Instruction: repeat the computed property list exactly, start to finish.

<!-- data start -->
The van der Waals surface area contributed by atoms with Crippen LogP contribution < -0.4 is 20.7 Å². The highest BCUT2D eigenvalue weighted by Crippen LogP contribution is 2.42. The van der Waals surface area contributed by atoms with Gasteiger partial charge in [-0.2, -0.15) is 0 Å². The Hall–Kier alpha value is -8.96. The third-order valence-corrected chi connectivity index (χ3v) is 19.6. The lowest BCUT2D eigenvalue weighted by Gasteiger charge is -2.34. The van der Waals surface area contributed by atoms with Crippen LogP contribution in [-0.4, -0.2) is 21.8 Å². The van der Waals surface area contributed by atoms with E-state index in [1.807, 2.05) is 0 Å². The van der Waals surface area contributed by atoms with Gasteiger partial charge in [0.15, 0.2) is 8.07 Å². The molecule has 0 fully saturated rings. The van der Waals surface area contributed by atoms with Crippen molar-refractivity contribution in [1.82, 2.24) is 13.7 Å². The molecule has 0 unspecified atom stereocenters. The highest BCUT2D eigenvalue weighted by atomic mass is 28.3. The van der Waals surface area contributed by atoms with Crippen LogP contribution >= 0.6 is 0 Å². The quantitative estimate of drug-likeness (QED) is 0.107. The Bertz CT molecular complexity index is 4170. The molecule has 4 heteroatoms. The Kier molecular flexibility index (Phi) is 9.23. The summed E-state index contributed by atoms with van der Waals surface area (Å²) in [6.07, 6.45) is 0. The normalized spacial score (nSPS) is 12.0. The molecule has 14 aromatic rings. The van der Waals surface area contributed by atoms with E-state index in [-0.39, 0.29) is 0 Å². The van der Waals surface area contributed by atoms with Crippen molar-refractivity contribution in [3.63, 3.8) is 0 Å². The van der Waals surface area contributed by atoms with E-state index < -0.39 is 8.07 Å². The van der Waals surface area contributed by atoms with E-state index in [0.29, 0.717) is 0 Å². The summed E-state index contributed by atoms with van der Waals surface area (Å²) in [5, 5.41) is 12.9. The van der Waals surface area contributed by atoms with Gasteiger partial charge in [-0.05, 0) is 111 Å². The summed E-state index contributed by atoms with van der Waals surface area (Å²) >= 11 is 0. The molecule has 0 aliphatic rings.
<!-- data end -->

The van der Waals surface area contributed by atoms with Crippen LogP contribution < -0.4 is 20.7 Å². The highest BCUT2D eigenvalue weighted by Crippen LogP contribution is 2.42. The van der Waals surface area contributed by atoms with Gasteiger partial charge in [-0.2, -0.15) is 0 Å². The Hall–Kier alpha value is -8.96. The third-order valence-corrected chi connectivity index (χ3v) is 19.6. The lowest BCUT2D eigenvalue weighted by Gasteiger charge is -2.34. The van der Waals surface area contributed by atoms with Crippen LogP contribution in [-0.4, -0.2) is 21.8 Å². The van der Waals surface area contributed by atoms with E-state index in [1.807, 2.05) is 0 Å². The van der Waals surface area contributed by atoms with Gasteiger partial charge in [0.15, 0.2) is 8.07 Å². The molecule has 0 fully saturated rings. The van der Waals surface area contributed by atoms with Crippen molar-refractivity contribution in [1.82, 2.24) is 13.7 Å². The molecule has 0 unspecified atom stereocenters. The highest BCUT2D eigenvalue weighted by atomic mass is 28.3. The van der Waals surface area contributed by atoms with Crippen LogP contribution >= 0.6 is 0 Å². The quantitative estimate of drug-likeness (QED) is 0.107. The Bertz CT molecular complexity index is 4170. The molecule has 4 heteroatoms. The Kier molecular flexibility index (Phi) is 9.23. The summed E-state index contributed by atoms with van der Waals surface area (Å²) in [6.07, 6.45) is 0. The normalized spacial score (nSPS) is 12.0. The molecule has 14 aromatic rings. The van der Waals surface area contributed by atoms with E-state index in [-0.39, 0.29) is 0 Å². The van der Waals surface area contributed by atoms with Crippen molar-refractivity contribution in [3.63, 3.8) is 0 Å². The van der Waals surface area contributed by atoms with E-state index < -0.39 is 8.07 Å². The van der Waals surface area contributed by atoms with E-state index in [0.29, 0.717) is 0 Å². The summed E-state index contributed by atoms with van der Waals surface area (Å²) in [5, 5.41) is 12.9. The van der Waals surface area contributed by atoms with Gasteiger partial charge in [-0.05, 0) is 111 Å². The summed E-state index contributed by atoms with van der Waals surface area (Å²) >= 11 is 0. The molecule has 0 aliphatic rings.